Permitting children to maintain actions against their parents for wrongful life is unsound. Such suits may chill the parents' constitutional right to make unencumbered procreative choices. [FN280] The number of aborted pregnancies may rise, not because of the parents' reasoned determination that the child would not want to live such a life, but out of fear that a contrary decision would be challenged by the child at some point after her birth.
Children seeking pecuniary damages for their special care with handicap have little to gain and much to lose in suing a parent, particularly if the family unit is intact. As one commentator has noted: "Parents are already legally obliged to support their children, and most do so to the limits of their ability whether the child is normal or not." [FN281] A different conclusion may be appropriate if the parent-child relationship no longer exists, since voluntary care is no longer a given and preservation of the family unit may not be a concern. [FN282]
Some jurists argue that there must be a limit to legal accountability of parents for so-called "irresponsible" choices. [FN283] Allowing children to sue parents for their decisions would render nugatory "the freedom of choice now extolled in genetic counseling." [FN284] The right to be free from interference in decisions on procreation, however, does not necessarily affirm the righteousness of a decision to bring a child into the world. In some cases it might be possible to *242 say that the parents have made a "poor" decision and have wronged the child. [FN285]
Although the conflict between the interests of the parents and the potential child is difficult to reconcile, it is possible to strike a balance between the parents' unencumbered procreative rights and the harm to the child upon the making of a reckless decision. Courts have not hesitated to intervene on behalf of children when their parents' decision, although based on their own moral and religious beliefs, is against the best interests of the child. [FN286] These interventive efforts on behalf of the child suggest there is a point where the freedom of parental decision-making must yield to the interests of the state and the child.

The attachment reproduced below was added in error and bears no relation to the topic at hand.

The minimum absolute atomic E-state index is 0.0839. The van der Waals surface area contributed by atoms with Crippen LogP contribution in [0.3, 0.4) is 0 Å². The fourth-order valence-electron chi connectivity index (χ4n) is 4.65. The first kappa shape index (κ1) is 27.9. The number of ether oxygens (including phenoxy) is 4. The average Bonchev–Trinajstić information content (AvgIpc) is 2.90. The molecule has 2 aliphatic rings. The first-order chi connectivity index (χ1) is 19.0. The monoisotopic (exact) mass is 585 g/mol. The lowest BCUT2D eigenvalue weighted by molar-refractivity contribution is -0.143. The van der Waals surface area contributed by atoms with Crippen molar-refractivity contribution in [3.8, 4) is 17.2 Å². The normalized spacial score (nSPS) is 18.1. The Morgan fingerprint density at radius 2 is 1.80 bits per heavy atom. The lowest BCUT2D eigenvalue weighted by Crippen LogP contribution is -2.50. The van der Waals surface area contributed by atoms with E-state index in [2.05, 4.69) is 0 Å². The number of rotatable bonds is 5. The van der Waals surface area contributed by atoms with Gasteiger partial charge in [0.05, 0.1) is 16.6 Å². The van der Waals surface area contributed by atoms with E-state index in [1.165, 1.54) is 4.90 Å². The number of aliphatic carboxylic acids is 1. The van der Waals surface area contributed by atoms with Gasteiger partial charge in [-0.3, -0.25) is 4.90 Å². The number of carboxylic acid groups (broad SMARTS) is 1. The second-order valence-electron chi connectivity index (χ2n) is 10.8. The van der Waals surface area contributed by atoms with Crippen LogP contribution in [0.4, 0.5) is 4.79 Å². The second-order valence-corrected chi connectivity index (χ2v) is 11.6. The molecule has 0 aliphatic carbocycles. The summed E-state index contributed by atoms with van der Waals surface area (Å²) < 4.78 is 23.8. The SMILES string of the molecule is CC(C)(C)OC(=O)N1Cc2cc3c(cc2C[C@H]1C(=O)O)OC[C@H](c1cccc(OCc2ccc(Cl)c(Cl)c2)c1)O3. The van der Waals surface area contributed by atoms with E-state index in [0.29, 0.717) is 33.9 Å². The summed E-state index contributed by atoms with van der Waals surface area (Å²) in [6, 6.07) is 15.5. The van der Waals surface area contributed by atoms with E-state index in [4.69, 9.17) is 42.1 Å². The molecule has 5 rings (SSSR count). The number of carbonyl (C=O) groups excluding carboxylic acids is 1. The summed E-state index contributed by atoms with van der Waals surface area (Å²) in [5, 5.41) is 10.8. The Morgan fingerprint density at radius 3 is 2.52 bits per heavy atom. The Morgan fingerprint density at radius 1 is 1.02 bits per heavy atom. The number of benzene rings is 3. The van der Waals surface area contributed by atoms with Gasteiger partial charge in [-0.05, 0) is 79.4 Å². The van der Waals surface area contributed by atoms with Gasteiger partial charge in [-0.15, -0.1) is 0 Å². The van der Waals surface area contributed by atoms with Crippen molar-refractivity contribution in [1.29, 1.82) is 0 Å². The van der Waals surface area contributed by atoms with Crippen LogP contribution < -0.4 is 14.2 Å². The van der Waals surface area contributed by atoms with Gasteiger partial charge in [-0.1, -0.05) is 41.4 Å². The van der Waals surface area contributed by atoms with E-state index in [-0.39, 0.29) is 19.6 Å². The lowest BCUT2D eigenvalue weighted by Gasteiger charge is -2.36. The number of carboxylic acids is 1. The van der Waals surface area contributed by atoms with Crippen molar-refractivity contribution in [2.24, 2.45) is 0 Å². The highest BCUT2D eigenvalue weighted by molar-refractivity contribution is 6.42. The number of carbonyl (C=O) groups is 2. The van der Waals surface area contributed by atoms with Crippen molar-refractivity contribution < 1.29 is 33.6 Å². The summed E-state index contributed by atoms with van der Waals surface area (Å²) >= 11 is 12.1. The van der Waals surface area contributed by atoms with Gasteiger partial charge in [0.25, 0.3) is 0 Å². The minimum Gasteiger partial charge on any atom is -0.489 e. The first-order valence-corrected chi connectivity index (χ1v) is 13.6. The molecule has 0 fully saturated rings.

Parents at risk for giving birth to children afflicted with genetic disorders will come to different decisions about whether or not to proceed with the pregnancy. Parents faced with a prognosis that their child will be born with Tay-Sachs disease, for example, would more likely avoid bringing the child into the world. Other diseases, such as cystic fibrosis, [FN287] may not manifest the same degree of severity or immediacy of onset, and parents may not come to the same conclusion that the child's life should be avoided. By whom and by what standard should the propriety of the parents' decision be judged? Would a "reasonable parent" standard be appropriate? [FN288]